V: “A Dixie for Every Need” – The Diffusion of the Paper Cup

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Lily cups advertisement, around 1920. (Competitive company advertisement. Competitive company product sample. Hugh Moore Dixie Cup Company Collection, Special Collections and College Archives, Skillman Library, Lafayette College.)

Along with railroads jumping on the disposable cup bandwagon, schools, hospitals, office buildings, and department stores began replacing common drinking cups with individual paper drinking cups.

Although some schools taught their children how to fold their own cups (directions for folding a paper drinking cup can be seen below) or asked them to bring in cups, many began using paper cups at their water fountains and in their lunch rooms. Attacking public drinking cups in schools, doctors and scientists presented results of the bacteria found upon cups used by students. One such study was discussed in The Technical World Magazine’s 1908 article “Death in School Drinking Cups.” Following the ban on public drinking cups, guidelines for school health inspections began to include making sure that the proper drinking cups were provided for children.

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Leigh Valley Railroad instruction pamphlet, undated. (Hugh Moore Dixie Cup Company Collection, Special Collections and College Archives, Skillman Library, Lafayette College.)

Along with schools, hospitals and doctors’ offices began using paper cups for reasons both of sanitation and convenience. Paper cups were first used to save patients and visitors from spreading or catching diseases. By 1948, however, a Dixie Cup advertisement promoted paper cups as a time and labor saver. The advertisement claimed that “You’ll save everybody’s time when you use always-clean, ready-to-use Dixie Cups” for water, medicine, and juice. Hospitals, dentists, and doctors saw replacing glass cups with their paper counterparts as a way to increase both the overall sanitation of the buildings and their overall efficiency as it was more convenient and faster to open a new pack of paper cups than to wash and sterilize each glass after every use.

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Dixie advertisement for Modern Hospital, 1951. (Hugh Moore Dixie Cup Company Collection, Special Collections and College Archives, Skillman Library, Lafayette College.)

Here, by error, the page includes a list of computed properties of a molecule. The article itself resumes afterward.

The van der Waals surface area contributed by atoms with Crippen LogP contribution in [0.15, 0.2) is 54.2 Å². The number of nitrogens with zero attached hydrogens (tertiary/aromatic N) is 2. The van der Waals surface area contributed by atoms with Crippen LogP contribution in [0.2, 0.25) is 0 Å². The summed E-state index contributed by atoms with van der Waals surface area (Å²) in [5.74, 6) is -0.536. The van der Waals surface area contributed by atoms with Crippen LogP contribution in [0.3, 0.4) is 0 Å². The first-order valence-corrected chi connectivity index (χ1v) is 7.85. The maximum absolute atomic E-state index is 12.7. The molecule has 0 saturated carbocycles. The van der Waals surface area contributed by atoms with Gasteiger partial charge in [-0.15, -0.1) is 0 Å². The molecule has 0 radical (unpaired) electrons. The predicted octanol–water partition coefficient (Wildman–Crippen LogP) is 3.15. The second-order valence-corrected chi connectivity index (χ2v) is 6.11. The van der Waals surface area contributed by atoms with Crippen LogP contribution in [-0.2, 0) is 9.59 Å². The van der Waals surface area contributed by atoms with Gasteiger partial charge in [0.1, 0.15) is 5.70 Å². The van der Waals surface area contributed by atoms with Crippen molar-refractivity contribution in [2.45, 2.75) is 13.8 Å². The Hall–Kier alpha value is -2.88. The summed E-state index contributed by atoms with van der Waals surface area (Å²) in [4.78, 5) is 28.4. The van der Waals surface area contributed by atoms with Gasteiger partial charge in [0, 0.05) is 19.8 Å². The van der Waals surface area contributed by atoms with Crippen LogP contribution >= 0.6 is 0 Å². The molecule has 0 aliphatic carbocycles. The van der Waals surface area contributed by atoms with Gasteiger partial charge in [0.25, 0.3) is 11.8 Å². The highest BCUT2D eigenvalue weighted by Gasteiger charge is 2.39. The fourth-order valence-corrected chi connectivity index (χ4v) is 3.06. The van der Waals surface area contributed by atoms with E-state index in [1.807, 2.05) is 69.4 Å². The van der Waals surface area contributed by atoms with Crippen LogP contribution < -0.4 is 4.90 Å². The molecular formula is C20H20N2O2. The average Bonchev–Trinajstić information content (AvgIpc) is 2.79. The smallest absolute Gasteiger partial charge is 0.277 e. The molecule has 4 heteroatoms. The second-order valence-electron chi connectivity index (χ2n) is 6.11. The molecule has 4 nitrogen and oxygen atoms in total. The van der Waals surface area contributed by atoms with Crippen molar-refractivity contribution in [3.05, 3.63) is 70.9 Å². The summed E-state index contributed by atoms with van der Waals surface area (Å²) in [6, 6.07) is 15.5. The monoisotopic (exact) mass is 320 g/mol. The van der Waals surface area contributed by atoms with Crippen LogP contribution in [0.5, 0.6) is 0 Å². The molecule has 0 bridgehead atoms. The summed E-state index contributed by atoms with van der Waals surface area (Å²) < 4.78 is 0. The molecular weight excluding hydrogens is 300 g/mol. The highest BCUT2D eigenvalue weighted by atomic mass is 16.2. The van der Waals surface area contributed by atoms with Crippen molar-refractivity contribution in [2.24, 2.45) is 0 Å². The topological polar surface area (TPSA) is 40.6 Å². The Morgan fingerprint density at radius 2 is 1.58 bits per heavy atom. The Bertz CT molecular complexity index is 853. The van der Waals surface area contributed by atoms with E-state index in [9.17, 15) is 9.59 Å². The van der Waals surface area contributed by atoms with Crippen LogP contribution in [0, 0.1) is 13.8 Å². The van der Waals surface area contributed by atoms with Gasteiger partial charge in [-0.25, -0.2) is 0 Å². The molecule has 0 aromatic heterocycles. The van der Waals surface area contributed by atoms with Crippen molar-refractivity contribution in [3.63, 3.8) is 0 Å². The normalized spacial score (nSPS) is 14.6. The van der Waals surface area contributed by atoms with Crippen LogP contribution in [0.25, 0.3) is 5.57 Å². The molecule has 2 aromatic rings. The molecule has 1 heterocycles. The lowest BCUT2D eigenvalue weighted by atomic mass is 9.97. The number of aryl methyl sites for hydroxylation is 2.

By the1910s disposable paper cups also began to appear in theaters, public buildings, offices, and department stores across the country. Advertisements by Dixie Cup Company demonstrated the various places that disposable cups could be used. This series of advertisements, two of which can be viewed below, presented the common trop of the increased sanitation that paper cups could bring to various venues. A Health Kups brochure from the 1910s also lists some of ‘representative users’ of the Individual Drinking Cups. These users include department stores such as John Wanamaker and R.H. Macy & Co.; theatres including Carnegie Lyceum and the Boston Opera House; public buildings such as the Capitol of Michigan; and business and banking institutions such as the Treasury Department in Washington D.C., Western Union Telephone Company, and Metropolitan Life Insurance Co.

Disposable paper cups, companies stated, could also be used in factories by workers who need to take drink breaks or by housewives packing their husbands’ lunches for work. Instead of workers using an “old-fashioned saliva exchange” when thirsty while working, they could use paper cups and dispensers that guarantee sanitation on the job. The circular below is just one example of the images used to demonstrate the “guaranteed” sanitation provided by water coolers and the paper cups that accompanied them on the job site.

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Dixie Cup Company circular, around 1940. (Hugh Moore Dixie Cup Company Collection, Special Collections and College Archives, Skillman Library, Lafayette College.)

Incorporating disposable individual cups into offices, department stores, and theaters also reflected efforts to save time and “real money.” Cup companies presented paper cups as attractive alternatives by pointing out that they would not have to scraped, rinsed, dried, or put away. Along with saving labor, disposable cups were also marketed as a means to save money on water or electricity from running dishwashing equipment. Advertisements, like the one below, presented the money and time saving qualities of paper cups to businesses through magazines, mailers, and industry periodicals.

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Dixie advertisement for Modern Hospital and American Restaurant, 1948. (Hugh Moore Dixie Cup Company Collection, Special Collections and College Archives, Skillman Library, Lafayette College.)

Even cups used in communion at churches were not safe from the campaign against “promiscuous germs” associated with sharing cups. By 1922 sanitarians began to endorse individual chalices calling communion cups a “menace.” Although many church officials switched to the individual or disposable cups others “put a premium on faith as the controlling agent in physical phenomena [and felt] that they cannot suffer harm while participating in the Holy Sacrament.” They continued to use the shared cup.

Despite this pocket of resistance, paper cup manufacturers seemed to feel there was no limit on what paper cups could be used for. Paper cups, along with their accessories began to come in more colors, patterns, and styles in order to please the various users of these sanitary, efficient, and convenient products.

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Revised Adam Period Design, 1931. (Hugh Moore Dixie Cup Company Collection, Special Collections and College Archives, Skillman Library, Lafayette College.)

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